My mother sits in a green vinyl chair next to a blue-and-white faux marble counter scattered with jewelry and glass bottles. At the other end is a shell-shaped sink, the kind a mermaid would have. The air is steamy and sweet, thick with the scent of Jean Naté After Bath Splash, drugstore lotions, and powders. I sit on a little stool at her feet, my head sideways in her lap. With careful, callused fingers she takes the silver pantutule and swirls it around the outer edges of my ear, then works her way in deep, scooping out my soft, crumbly white ear wax. She wipes the wax on a square of toilet paper so I can study it afterward—she knows I love to look at it, sometimes smell it, roll it in my fingers. When she is done with my left ear, I turn and face her stomach. I close my eyes and feel this soft part of her body rise and fall and brush against my face with each breath as she cleans my right ear. There’s no distance between us; I inhale her scent, am one with her heat. Even today, I can return to this feeling in an instant.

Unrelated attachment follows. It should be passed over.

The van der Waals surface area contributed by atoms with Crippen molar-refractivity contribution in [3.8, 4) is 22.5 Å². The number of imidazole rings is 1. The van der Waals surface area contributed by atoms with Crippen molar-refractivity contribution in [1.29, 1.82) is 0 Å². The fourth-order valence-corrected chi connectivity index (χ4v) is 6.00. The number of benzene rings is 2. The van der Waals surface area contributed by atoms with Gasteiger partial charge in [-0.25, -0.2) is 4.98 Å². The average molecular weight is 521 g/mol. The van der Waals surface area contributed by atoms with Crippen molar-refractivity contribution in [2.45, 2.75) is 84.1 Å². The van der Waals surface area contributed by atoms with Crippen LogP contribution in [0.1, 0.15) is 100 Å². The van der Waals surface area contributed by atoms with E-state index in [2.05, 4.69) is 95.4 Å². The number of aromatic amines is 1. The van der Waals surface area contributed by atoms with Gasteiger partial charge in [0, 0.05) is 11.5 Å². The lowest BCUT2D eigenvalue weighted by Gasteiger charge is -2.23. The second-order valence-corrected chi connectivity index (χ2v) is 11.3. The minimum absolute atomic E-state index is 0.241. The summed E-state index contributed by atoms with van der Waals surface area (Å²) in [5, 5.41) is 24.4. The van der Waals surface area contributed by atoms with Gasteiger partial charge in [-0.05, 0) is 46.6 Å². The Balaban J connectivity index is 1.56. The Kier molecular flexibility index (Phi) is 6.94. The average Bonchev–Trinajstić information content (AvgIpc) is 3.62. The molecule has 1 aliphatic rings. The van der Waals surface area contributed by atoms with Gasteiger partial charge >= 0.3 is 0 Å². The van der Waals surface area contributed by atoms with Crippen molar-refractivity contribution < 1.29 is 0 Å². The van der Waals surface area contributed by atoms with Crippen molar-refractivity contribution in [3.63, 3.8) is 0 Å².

The ear spoon is a flimsy thing, made of cheap aluminum. In less caring hands, it could cut the delicate skin lining an ear canal or puncture an eardrum. My mother wielded it expertly, tenderly excavating my body’s waste. Cleaning my ears right after a bath made it easier—body damp and relaxed, ear wax softened. But I preferred having it done when everything was dry—I liked feeling my mother’s effort, her digging and the resistance, the careful vigilance required.
“For the Vietnamese, a lot of love is articulated through service,” says the poet Ocean Vuong in an interview I read. “We don’t say, I love you. We cook, we massage, we cao gió, we scratch each other’s backs.” A surge of recognition runs through me.
Sometimes, as a weekend treat, our family had champorado with tuyo for breakfast. I whined about having to separate the fish from the tinik that sometimes stuck in my throat and made me gag. My mom painstakingly pulled the meat from the fine bones to make a pile of salty fish for me to mix into the dark porridge.